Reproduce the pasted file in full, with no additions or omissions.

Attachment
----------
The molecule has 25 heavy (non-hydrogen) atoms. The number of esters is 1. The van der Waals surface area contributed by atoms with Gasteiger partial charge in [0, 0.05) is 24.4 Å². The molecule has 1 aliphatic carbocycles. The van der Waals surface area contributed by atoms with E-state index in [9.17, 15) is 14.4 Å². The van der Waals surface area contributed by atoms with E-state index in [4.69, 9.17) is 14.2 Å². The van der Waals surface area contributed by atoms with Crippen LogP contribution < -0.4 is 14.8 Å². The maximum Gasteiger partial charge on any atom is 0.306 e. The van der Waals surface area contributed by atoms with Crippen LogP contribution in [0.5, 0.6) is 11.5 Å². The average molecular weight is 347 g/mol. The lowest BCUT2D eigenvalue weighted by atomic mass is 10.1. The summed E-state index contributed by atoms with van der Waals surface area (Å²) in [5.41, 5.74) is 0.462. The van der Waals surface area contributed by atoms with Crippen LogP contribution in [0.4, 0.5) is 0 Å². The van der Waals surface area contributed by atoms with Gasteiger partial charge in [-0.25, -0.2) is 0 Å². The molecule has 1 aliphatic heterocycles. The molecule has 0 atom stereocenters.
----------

The molecule has 25 heavy (non-hydrogen) atoms. The number of esters is 1. The van der Waals surface area contributed by atoms with Gasteiger partial charge in [0, 0.05) is 24.4 Å². The molecule has 1 aliphatic carbocycles. The van der Waals surface area contributed by atoms with E-state index in [9.17, 15) is 14.4 Å². The van der Waals surface area contributed by atoms with E-state index in [4.69, 9.17) is 14.2 Å². The van der Waals surface area contributed by atoms with Crippen LogP contribution < -0.4 is 14.8 Å². The maximum Gasteiger partial charge on any atom is 0.306 e. The van der Waals surface area contributed by atoms with Crippen LogP contribution in [0.5, 0.6) is 11.5 Å². The average molecular weight is 347 g/mol. The lowest BCUT2D eigenvalue weighted by atomic mass is 10.1. The summed E-state index contributed by atoms with van der Waals surface area (Å²) in [5.41, 5.74) is 0.462. The van der Waals surface area contributed by atoms with Crippen LogP contribution in [0.4, 0.5) is 0 Å². The van der Waals surface area contributed by atoms with Gasteiger partial charge in [-0.25, -0.2) is 0 Å². The molecule has 1 aliphatic heterocycles. The molecule has 0 atom stereocenters.